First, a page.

In my usual big stack of new picture books that arrived at my library I noticed a pattern. Not only did there happen to be four books about a grandfather and his grandchild, but three with that particular theme were by Candlewick. With each monthly order, this publisher continuously stands out. What else could I do but decide this would be a Candlewick post. So here’s to beautiful books and grandfathers everywhere!
Our Favorite Day was written and illustrated by Joowon Oh. A debut author/illustrator, Joowon has created the sweetest book ever! The simple story of the strong bond between grandparent and child is gorgeously illustrated with a combination of cut paper, water color, and gouache. The expressions of love between the characters plus their surprise activity makes for a beautiful well thought out story you’ll want to read over and over again.
Looking for Yesterday was written and illustrated by Alison Jay. A young boy tries a variety of impossible methods to repeat the day he experienced the day before. Lovely story of a grandfather who teaches his grandson about the importance of enjoying each new day while still maintaining fond memories of past adventures. Illustrations were created using alkyd oil paints.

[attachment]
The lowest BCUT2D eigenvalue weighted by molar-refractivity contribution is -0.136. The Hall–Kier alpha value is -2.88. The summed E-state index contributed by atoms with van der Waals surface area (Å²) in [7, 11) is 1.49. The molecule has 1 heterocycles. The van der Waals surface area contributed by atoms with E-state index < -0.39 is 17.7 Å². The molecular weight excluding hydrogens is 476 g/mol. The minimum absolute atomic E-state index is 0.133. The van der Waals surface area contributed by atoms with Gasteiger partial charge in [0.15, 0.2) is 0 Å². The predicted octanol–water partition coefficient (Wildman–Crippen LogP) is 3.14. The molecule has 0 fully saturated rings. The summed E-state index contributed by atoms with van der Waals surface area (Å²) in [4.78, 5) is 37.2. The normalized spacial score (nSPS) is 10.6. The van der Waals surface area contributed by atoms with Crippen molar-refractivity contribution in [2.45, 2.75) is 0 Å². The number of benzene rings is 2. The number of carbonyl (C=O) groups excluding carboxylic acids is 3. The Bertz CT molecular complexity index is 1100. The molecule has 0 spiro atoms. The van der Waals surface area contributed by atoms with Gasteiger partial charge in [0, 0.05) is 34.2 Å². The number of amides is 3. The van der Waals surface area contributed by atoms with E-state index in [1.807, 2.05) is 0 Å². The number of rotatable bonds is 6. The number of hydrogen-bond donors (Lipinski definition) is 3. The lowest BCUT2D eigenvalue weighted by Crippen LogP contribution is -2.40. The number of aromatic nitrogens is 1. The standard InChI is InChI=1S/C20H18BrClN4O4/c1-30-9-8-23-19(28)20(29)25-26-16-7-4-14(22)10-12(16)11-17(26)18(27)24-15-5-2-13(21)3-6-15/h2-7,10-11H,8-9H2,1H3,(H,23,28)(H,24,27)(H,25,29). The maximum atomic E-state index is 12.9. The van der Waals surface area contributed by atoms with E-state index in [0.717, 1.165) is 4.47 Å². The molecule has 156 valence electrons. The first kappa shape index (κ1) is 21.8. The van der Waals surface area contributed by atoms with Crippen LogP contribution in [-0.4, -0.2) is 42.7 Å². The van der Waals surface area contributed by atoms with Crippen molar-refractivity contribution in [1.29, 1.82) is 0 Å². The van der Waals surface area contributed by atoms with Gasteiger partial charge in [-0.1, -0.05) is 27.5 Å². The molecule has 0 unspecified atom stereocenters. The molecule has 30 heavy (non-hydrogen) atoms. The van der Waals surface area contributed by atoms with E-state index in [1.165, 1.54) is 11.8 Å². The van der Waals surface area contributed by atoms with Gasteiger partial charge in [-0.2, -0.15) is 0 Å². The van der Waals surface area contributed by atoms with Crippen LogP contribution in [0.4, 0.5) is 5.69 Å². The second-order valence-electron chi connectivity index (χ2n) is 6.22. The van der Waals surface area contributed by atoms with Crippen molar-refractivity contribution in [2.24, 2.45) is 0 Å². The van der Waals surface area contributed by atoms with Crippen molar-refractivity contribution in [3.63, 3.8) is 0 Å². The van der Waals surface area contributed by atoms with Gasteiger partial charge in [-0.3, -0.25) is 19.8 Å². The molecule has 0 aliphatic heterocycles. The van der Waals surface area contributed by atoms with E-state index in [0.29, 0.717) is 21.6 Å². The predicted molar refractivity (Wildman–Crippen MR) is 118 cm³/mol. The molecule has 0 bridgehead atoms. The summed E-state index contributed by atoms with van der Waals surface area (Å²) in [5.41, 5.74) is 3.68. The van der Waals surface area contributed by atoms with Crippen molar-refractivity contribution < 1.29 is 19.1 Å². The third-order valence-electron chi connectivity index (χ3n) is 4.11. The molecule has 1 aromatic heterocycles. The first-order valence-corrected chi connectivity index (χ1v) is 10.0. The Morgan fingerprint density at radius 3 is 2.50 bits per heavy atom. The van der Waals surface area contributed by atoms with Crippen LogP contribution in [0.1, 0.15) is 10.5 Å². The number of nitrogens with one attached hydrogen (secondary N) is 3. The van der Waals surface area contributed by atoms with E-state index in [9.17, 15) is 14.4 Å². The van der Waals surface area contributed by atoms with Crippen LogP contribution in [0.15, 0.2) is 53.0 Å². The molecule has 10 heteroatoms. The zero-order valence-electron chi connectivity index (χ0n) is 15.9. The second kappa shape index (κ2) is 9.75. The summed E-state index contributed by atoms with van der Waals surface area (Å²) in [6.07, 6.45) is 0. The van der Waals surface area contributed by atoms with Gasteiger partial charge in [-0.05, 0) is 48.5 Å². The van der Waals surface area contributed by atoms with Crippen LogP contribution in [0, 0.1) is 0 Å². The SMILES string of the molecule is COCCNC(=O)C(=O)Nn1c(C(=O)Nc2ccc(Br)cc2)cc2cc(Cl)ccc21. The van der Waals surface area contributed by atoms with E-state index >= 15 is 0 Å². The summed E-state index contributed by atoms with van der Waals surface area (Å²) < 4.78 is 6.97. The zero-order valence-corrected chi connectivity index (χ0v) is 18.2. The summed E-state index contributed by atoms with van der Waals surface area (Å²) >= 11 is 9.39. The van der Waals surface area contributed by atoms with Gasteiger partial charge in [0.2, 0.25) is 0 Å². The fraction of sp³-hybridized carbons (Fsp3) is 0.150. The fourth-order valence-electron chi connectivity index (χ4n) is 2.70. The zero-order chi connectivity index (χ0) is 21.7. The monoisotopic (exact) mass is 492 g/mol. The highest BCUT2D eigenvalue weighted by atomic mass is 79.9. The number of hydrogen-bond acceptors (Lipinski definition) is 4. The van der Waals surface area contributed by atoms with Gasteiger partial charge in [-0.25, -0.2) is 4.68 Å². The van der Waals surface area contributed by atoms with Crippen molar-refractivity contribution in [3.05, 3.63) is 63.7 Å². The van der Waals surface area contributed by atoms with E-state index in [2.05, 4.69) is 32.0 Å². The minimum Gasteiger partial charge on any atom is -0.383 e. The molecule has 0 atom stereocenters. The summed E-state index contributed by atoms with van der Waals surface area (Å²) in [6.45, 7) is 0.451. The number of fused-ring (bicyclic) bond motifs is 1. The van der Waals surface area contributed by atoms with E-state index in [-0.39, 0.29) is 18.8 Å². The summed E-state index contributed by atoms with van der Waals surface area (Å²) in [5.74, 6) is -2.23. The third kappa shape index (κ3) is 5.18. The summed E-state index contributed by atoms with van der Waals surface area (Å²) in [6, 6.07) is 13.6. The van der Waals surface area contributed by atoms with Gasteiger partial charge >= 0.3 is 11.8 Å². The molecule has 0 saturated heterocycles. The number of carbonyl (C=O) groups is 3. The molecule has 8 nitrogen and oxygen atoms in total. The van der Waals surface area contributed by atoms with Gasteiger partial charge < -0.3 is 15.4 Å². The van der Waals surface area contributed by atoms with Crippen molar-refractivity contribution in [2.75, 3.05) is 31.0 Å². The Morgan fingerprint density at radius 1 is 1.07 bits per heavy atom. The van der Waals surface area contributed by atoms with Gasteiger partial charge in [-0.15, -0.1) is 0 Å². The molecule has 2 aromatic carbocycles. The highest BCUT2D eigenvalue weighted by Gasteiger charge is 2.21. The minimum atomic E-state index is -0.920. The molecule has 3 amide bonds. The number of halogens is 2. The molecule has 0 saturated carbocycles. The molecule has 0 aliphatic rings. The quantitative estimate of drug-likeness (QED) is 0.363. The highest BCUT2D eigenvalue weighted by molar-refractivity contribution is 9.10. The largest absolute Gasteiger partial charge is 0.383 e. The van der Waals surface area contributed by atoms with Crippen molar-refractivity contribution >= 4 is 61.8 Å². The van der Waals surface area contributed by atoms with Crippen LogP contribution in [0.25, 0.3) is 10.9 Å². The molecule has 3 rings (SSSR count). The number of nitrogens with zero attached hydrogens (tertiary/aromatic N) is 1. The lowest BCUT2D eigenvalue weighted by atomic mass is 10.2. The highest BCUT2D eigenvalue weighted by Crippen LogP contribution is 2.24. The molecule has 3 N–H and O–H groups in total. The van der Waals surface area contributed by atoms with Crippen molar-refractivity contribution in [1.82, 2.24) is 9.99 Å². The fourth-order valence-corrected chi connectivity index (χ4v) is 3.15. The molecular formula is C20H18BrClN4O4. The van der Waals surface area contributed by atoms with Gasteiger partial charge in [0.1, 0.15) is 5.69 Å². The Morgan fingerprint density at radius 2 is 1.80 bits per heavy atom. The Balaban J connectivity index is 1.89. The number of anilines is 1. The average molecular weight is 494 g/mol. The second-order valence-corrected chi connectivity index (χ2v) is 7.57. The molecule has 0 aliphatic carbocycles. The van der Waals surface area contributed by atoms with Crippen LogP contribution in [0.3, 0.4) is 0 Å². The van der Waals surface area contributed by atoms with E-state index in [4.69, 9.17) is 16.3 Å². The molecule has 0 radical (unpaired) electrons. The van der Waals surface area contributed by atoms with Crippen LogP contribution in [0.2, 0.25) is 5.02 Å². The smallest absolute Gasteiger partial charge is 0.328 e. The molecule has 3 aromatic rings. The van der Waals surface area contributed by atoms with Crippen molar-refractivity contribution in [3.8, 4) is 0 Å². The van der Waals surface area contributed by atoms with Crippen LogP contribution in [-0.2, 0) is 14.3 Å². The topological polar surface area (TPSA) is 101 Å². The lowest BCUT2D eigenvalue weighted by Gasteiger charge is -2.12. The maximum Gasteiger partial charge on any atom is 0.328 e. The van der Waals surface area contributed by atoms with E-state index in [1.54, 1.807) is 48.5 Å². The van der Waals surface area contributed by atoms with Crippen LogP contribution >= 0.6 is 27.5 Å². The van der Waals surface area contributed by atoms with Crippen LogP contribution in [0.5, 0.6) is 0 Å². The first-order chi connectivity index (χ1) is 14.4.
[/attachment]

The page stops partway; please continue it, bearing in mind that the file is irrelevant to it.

Grandpa’s Top Threes was written by Wendy Meddour and illustrated by Daniel Egnéus. Main character Henry misses the closeness he shared with his grandfather, but then helps him through the grieving process in a way only children can do. Illustrations were done in watercolor and assembled digitally. Also, the style of the type caught my eye in this book; the font is called Mountains of Christmas. 🙂
That’s a wrap. Wrap yourself up cozy and enjoy these delightful books!
Strawbery Banke is a 10 acre outdoor living history museum located at 14 Hancock Street in Portsmouth, NH. This restored colonial village is worth checking out. The historic houses are staffed and open for touring May 1 through October 31, from 10 am to 5 pm. They are also open for special events throughout the year. From their website: